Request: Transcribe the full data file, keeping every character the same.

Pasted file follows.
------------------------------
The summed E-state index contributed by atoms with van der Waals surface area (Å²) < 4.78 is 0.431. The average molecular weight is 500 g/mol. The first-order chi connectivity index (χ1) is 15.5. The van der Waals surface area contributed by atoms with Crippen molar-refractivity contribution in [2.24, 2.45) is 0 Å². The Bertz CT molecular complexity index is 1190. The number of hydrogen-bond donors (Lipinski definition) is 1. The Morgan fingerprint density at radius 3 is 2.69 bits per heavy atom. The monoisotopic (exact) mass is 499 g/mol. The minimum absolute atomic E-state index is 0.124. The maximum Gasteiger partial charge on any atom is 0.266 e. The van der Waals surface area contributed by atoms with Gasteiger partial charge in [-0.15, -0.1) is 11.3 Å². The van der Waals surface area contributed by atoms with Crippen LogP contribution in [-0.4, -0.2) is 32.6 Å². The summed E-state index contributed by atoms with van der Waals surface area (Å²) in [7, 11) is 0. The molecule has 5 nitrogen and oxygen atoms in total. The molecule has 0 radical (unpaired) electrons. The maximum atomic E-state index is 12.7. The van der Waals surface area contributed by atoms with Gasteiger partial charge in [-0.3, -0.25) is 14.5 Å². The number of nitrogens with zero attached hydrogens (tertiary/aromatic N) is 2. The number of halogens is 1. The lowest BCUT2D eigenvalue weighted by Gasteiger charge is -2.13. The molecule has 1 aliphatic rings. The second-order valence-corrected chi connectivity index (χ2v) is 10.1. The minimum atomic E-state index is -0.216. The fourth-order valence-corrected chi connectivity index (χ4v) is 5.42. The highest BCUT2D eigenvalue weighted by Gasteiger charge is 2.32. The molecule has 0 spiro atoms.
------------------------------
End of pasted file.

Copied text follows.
The summed E-state index contributed by atoms with van der Waals surface area (Å²) < 4.78 is 0.431. The average molecular weight is 500 g/mol. The first-order chi connectivity index (χ1) is 15.5. The van der Waals surface area contributed by atoms with Crippen molar-refractivity contribution in [2.24, 2.45) is 0 Å². The Bertz CT molecular complexity index is 1190. The number of hydrogen-bond donors (Lipinski definition) is 1. The Morgan fingerprint density at radius 3 is 2.69 bits per heavy atom. The monoisotopic (exact) mass is 499 g/mol. The minimum absolute atomic E-state index is 0.124. The maximum Gasteiger partial charge on any atom is 0.266 e. The van der Waals surface area contributed by atoms with Gasteiger partial charge in [-0.15, -0.1) is 11.3 Å². The van der Waals surface area contributed by atoms with Crippen LogP contribution in [-0.4, -0.2) is 32.6 Å². The summed E-state index contributed by atoms with van der Waals surface area (Å²) in [7, 11) is 0. The molecule has 5 nitrogen and oxygen atoms in total. The molecule has 0 radical (unpaired) electrons. The maximum atomic E-state index is 12.7. The van der Waals surface area contributed by atoms with Gasteiger partial charge in [-0.3, -0.25) is 14.5 Å². The number of nitrogens with zero attached hydrogens (tertiary/aromatic N) is 2. The number of halogens is 1. The lowest BCUT2D eigenvalue weighted by Gasteiger charge is -2.13. The molecule has 1 aliphatic rings. The second-order valence-corrected chi connectivity index (χ2v) is 10.1. The minimum atomic E-state index is -0.216. The fourth-order valence-corrected chi connectivity index (χ4v) is 5.42. The highest BCUT2D eigenvalue weighted by Gasteiger charge is 2.32. The molecule has 0 spiro atoms.